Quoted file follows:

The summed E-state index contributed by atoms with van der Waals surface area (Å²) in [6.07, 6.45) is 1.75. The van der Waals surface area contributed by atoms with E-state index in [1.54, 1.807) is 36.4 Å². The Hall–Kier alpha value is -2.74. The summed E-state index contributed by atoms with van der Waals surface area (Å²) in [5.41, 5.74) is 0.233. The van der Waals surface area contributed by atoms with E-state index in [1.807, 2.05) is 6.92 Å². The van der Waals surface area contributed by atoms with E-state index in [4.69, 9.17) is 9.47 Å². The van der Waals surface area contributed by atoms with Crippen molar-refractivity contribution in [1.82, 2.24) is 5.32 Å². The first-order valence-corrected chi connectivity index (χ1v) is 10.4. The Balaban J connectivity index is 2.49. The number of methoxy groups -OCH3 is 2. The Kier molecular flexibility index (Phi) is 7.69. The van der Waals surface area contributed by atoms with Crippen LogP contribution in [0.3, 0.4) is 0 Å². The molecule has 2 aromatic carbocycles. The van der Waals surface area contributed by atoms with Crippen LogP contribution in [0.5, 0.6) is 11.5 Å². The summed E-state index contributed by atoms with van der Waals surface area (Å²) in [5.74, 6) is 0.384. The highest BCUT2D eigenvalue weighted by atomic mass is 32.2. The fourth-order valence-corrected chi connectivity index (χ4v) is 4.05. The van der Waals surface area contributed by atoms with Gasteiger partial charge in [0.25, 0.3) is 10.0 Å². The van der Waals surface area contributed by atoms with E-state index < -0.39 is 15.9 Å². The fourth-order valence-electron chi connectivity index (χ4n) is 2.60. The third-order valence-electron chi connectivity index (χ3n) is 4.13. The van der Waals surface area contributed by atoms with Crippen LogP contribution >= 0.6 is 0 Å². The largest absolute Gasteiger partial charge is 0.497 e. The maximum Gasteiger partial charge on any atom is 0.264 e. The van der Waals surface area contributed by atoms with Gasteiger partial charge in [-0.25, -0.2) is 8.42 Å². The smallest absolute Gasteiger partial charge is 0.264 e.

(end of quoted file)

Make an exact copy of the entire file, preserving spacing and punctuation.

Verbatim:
The summed E-state index contributed by atoms with van der Waals surface area (Å²) in [6.07, 6.45) is 1.75. The van der Waals surface area contributed by atoms with E-state index in [1.54, 1.807) is 36.4 Å². The Hall–Kier alpha value is -2.74. The summed E-state index contributed by atoms with van der Waals surface area (Å²) in [5.41, 5.74) is 0.233. The van der Waals surface area contributed by atoms with E-state index in [1.807, 2.05) is 6.92 Å². The van der Waals surface area contributed by atoms with E-state index in [4.69, 9.17) is 9.47 Å². The van der Waals surface area contributed by atoms with Crippen molar-refractivity contribution in [1.82, 2.24) is 5.32 Å². The first-order valence-corrected chi connectivity index (χ1v) is 10.4. The Balaban J connectivity index is 2.49. The number of methoxy groups -OCH3 is 2. The Kier molecular flexibility index (Phi) is 7.69. The van der Waals surface area contributed by atoms with Crippen LogP contribution in [0.3, 0.4) is 0 Å². The molecule has 2 aromatic carbocycles. The van der Waals surface area contributed by atoms with Crippen LogP contribution in [0.5, 0.6) is 11.5 Å². The summed E-state index contributed by atoms with van der Waals surface area (Å²) in [5.74, 6) is 0.384. The highest BCUT2D eigenvalue weighted by atomic mass is 32.2. The fourth-order valence-corrected chi connectivity index (χ4v) is 4.05. The van der Waals surface area contributed by atoms with Gasteiger partial charge in [0.25, 0.3) is 10.0 Å². The van der Waals surface area contributed by atoms with E-state index < -0.39 is 15.9 Å². The fourth-order valence-electron chi connectivity index (χ4n) is 2.60. The third-order valence-electron chi connectivity index (χ3n) is 4.13. The van der Waals surface area contributed by atoms with Crippen LogP contribution >= 0.6 is 0 Å². The largest absolute Gasteiger partial charge is 0.497 e. The maximum Gasteiger partial charge on any atom is 0.264 e. The van der Waals surface area contributed by atoms with Gasteiger partial charge in [-0.25, -0.2) is 8.42 Å². The smallest absolute Gasteiger partial charge is 0.264 e.